Alex Barker, PharmD
Alex Barker is the founder of The Happy PharmD, which helps pharmacists create an inspiring career, break free from the mundane "pill-flipping" life. He is a Full-time Pharmacist, Media Company founder, franchise owner, Business Coach, Speaker, and Author. He's also the Founder of Pharmacy School HQ, which helps students get into pharmacy school and become residents.
“It’s the first sign of a far more serious underlying condition,” Reitano said. “It’s not sexual, but it manifests itself at that point in time because there are so many systems in the body that must work together for an erection to occur.”
Reitano, who first experienced ED at age 17, understands the embarrassment associated with the problem, and he wants nothing more than to eliminate the stigma and help other patients who have experienced ED. He recognizes that he is fortunate to have a father who is a physician and sexual health expert who helped him address the issue. He also realizes that not everyone has access to those resources. To that end, he and 2 business partners joined forces to found Roman, a cloud pharmacy for ED.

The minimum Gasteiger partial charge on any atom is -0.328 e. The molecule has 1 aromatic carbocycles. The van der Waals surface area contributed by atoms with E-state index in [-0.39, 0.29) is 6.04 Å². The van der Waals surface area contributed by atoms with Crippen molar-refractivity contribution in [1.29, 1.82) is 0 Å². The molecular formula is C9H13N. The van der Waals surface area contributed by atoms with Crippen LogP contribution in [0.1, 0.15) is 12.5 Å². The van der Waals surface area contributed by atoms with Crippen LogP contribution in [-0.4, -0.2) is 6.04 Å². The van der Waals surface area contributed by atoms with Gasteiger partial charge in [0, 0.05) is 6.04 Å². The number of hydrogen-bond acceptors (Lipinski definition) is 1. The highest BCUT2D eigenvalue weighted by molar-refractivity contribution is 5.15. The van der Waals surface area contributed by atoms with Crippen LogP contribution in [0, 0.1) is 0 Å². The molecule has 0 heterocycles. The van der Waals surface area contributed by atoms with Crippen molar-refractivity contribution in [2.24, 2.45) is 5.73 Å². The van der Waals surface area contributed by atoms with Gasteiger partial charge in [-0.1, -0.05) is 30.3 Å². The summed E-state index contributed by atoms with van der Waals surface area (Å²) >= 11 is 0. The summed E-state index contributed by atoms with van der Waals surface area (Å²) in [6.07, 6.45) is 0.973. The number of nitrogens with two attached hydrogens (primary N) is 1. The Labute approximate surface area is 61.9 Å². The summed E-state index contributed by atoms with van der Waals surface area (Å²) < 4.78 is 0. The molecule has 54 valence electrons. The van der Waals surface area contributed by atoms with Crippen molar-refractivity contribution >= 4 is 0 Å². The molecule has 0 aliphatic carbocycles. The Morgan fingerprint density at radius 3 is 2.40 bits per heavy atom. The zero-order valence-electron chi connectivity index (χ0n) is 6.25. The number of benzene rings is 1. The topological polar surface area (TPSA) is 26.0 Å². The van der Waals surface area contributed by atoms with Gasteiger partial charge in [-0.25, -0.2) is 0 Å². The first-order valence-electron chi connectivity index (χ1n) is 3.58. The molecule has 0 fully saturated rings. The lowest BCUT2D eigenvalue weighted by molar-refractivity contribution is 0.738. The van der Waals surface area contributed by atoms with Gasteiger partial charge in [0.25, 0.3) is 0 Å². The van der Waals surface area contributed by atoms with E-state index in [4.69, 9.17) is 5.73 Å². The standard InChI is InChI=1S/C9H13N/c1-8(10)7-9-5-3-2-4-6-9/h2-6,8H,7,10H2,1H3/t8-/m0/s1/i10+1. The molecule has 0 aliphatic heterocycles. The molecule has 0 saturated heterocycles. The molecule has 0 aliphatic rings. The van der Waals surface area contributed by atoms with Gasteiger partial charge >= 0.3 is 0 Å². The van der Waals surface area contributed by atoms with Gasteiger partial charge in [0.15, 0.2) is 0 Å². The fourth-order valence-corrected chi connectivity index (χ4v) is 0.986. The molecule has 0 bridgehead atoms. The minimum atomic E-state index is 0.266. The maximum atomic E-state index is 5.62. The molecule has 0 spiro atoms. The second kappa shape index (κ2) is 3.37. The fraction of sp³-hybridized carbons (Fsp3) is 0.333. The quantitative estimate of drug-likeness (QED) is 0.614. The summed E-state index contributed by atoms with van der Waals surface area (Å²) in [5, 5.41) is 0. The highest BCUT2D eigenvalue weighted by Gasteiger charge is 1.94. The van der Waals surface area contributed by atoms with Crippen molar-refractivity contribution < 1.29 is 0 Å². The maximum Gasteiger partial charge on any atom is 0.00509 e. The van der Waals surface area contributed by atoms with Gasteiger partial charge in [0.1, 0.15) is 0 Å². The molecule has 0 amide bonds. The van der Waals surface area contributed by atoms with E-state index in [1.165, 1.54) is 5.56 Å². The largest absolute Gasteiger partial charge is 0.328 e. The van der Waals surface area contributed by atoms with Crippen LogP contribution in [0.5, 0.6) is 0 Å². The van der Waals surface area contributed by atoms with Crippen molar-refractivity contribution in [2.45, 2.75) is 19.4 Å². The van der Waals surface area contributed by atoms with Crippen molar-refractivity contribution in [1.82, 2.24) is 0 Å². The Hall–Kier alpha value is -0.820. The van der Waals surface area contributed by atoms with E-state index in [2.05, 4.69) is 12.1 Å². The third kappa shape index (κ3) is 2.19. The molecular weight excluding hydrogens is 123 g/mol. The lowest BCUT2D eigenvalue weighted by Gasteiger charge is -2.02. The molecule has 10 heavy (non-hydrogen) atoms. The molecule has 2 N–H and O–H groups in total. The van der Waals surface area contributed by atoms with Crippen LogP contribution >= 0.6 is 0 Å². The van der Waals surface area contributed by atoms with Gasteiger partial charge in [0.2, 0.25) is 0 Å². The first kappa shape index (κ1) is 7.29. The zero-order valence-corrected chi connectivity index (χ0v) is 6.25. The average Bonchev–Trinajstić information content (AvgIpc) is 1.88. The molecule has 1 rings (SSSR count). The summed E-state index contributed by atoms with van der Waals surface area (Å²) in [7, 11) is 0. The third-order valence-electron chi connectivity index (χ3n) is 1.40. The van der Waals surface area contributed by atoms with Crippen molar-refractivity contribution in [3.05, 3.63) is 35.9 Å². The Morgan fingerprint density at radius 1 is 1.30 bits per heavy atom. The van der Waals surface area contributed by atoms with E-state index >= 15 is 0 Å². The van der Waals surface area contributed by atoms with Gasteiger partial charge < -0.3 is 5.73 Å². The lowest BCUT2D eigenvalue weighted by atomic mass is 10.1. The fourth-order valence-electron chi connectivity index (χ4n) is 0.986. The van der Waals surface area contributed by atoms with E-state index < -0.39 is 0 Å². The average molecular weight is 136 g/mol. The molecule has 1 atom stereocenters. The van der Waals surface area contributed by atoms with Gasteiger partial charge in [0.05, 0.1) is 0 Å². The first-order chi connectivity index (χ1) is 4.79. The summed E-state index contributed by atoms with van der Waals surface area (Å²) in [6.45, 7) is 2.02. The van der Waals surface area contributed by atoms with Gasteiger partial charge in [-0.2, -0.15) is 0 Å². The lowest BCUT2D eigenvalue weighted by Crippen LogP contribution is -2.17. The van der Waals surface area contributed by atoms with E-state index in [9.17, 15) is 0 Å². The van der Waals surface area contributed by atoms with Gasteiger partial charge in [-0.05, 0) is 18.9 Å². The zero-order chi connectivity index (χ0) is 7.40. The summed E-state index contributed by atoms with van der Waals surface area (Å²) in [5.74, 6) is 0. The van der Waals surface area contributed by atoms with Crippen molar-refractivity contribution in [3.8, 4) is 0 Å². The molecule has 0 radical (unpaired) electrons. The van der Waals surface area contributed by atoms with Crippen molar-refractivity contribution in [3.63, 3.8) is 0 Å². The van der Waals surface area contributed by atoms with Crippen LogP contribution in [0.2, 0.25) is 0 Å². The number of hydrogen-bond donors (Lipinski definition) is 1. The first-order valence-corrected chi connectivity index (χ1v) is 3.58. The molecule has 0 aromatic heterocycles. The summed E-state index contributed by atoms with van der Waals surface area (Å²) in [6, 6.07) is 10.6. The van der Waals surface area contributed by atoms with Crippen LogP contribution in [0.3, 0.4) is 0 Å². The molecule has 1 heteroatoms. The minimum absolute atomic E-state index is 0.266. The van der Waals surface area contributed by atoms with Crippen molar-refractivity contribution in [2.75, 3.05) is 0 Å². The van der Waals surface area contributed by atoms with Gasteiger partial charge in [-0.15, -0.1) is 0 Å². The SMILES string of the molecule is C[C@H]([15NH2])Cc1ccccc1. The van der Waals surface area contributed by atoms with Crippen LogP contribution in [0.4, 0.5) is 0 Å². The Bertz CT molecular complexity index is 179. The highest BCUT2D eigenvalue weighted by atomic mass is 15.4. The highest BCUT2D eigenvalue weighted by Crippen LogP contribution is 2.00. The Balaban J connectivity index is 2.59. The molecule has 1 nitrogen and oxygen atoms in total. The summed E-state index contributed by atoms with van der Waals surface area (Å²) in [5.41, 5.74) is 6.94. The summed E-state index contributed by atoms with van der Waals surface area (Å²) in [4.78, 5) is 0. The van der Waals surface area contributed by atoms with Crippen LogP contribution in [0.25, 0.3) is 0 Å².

“It’s so stigmatized that men will often wait until less embarrassing symptoms reveal themselves because diminished erection is one of the first signs,” Reitano said. “It’s the only muscle in the body that grows in that way, and it’s visually recognizable. You’ll notice it first before the heart diminishes functionality.”
Reitano and his co-founders, Saman Rahmanian and Rob Schutz, created Roman to be an end-to-end service for men’s health, handling everything from online diagnosis to treatment delivery. They are driven by the knowledge that less than one-third of men who experience ED seek treatment, and by an awareness that 80% of the Viagra that is purchased online is counterfeit. Most importantly, though, they recognize that ED can signal serious conditions like high cholesterol, high blood pressure, obesity, depression, diabetes, and heart disease.
“These are basically the leading causes of death in the U.S.,” Reitano said. “For us, it’s about starting a conversation with someone at the earliest possible moment, when we could have a tremendous impact.”